Walter Olson, at Overlawyered, here and here, Amy Alkon and Hans Bader have gone to town on an Economist article about how the Americans with Disabilities Act may change the nature of the internet. Where once there were websites and blogs, there will soon be public accommodations.
Generally, the First Amendment gives you the right to choose who to talk to and how, without government interference. There is no obligation to make your message accessible to the whole world, and the government can’t force you to make your speech accessible to everyone, much less appealing to them.
But that, of course, is speech. And the internets are a thing, even if only virtual.
But now, the Obama administration appears to be planning to use the Americans with Disabilities Act (ADA) to force many web sites to either accommodate the disabled, or shut down. Given the enormous cost of complying, many small web sites might well just go dark and shut down.
The administration wants to treat web sites as “places of public accommodation” subject to the ADA, even though they are not physical places. Courts used to reject this argument when it was made just by disabled plaintiffs, but now that the Justice Department is making it, too, some judges are beginning to buy it, opening the door to trial lawyers surfing the web and sending out extortionate demand letters to every small business whose web site is not accessible to the blind (or perhaps too hard to understand for the mentally-challenged).
This happened to EdX, where MIT conceded an obligation to make online education accessible to people with disabilities. But then, I’m not MIT, and this ain’t EdX.
Many have argued that Twitter and Facebook have become the town square of the 21st Century, and as such, have a duty to the public to accommodate everyone. Sure, they are private enterprises, and as such are unconstrained by the First Amendment, and have only a virtual existence, and can’t make themselves wheelchair accessible.
But the analogy is a strong one, as a significant amount of dialogue, heck, life, happens online. To deprive people with disabilities of the opportunity to be present in these virtual town squares, to engage in discourse with others, is to deny them the ability to fully participate in society as it happens today.
Then again, the analogy falls short of perfect. These are businesses, not quasi-public entities. That they are successful in insinuating themselves into so many people’s lives doesn’t make them a shadow government, obliged to live by the rules for real governments.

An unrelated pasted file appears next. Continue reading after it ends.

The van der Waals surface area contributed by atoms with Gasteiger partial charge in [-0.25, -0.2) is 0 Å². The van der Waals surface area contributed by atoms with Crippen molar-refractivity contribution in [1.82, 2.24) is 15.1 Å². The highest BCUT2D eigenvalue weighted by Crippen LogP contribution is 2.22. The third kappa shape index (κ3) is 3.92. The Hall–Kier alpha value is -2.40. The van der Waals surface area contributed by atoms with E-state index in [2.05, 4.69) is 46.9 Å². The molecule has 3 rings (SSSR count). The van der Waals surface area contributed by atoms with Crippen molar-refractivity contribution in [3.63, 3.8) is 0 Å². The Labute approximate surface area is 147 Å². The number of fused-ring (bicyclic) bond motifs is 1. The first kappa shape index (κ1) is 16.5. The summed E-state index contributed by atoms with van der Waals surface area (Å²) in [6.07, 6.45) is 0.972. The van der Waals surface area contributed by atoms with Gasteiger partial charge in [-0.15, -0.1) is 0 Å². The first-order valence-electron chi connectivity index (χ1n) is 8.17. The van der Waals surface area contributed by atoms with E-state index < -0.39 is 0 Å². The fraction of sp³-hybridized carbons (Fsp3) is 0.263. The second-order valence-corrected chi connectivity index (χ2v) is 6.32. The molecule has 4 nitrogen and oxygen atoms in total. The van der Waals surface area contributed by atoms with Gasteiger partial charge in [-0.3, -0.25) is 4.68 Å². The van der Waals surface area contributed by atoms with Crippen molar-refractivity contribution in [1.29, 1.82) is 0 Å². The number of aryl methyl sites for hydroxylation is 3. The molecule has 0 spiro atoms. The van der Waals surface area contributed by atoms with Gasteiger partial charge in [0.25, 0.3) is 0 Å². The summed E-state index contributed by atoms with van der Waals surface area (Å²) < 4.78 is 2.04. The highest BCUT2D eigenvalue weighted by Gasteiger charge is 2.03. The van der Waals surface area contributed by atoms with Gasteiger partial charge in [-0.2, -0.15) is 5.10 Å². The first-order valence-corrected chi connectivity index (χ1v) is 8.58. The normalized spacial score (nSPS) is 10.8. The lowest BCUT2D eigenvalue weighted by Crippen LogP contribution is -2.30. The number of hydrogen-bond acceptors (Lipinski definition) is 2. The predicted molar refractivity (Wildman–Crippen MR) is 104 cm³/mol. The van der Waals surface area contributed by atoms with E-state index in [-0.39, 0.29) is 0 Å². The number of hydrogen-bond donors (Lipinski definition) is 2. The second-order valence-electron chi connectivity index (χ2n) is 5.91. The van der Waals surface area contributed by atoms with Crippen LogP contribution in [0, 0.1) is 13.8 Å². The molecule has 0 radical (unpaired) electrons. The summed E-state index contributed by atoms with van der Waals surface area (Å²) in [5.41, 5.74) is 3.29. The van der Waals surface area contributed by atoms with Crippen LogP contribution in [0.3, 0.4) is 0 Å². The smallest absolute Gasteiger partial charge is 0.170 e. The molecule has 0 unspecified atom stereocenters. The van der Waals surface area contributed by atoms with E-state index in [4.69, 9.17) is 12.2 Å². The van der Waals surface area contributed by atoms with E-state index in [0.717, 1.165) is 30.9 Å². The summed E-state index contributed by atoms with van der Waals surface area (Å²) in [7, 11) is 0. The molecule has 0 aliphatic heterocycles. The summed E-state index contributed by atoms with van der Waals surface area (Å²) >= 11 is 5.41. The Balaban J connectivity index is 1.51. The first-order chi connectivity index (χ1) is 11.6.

But they have already demonstrated a willingness to morph into a public accommodation, offering to protect the emotionally challenged and intellectually limited by banning words and users who would hurt the feelings of its most fragile and sensitive users. As private entities, they are entitled to be as protective as they want to be, but as it mirrors the demands to protect the unduly delicate, it opens the door to accommodation for all.
But the Twitters is a big biz, and it has the ability to make and finance its choices. Not everyone does.
The defenders of expansive ADA interpretations say that the government’s compelling interest in eradicating discrimination against the disabled overrides any competing First Amendment rights. If this frightening argument is accepted, states that have disabled-rights laws even broader than the ADA — like public-accommodation laws that apply to private clubs and associations — will eventually try to impose their restrictions on the web sites of small non-profit groups, using such laws to silence non-profits because of their inability to design their web sites to accommodate every conceivable disability.
And that’s where a place like SJ might be at risk. Much as I’ve gone out of my way to make the place inhospitable to any number of people who are challenged, mostly by the real labor of thinking, SJ remains on the internets and accessible to anyone who chooses to click on a link or type in the URL. If someone wants to read SJ, I can’t stop them.
I’ve always called this my home, and you, dear reader, are nothing more than a guest in it. You may disagree, as many have when informing me of my obligation to them, but I don’t care. This isn’t a democracy, and you don’t get a vote. I’ve tended to be harsh with people telling me what I must do for them, and they’ve tended to be deeply hurt by my lack of concern for their feelings. I can live with that.
But let’s be clear, there isn’t a chance in hell that I’m going to start making this blog wheelchair accessible. This isn’t a business. I earn no money from putting these letters on the screen for your amusement. And I’m barely interested enough to bother correcting my pervasive typos. You think I’m going to add closed caption or a small-word version of my posts?
What will be required of websites isn’t at all clear. Whether, or where, a line will be drawn between websites that are a public accommodation and private places like SJ is similarly unknown. But there is one thing that is abundantly clear. If someone at the Department of Justice informs me that SJ does not conform with the Americans with Disabilities Act, and must change its evil ways to become more publicly accommodating, I’m done with it.
Yes, I care about all of you, and I am very empathetic about the challenges people face due to disabilities. But the option here will be SJ with all its warts or no SJ at all.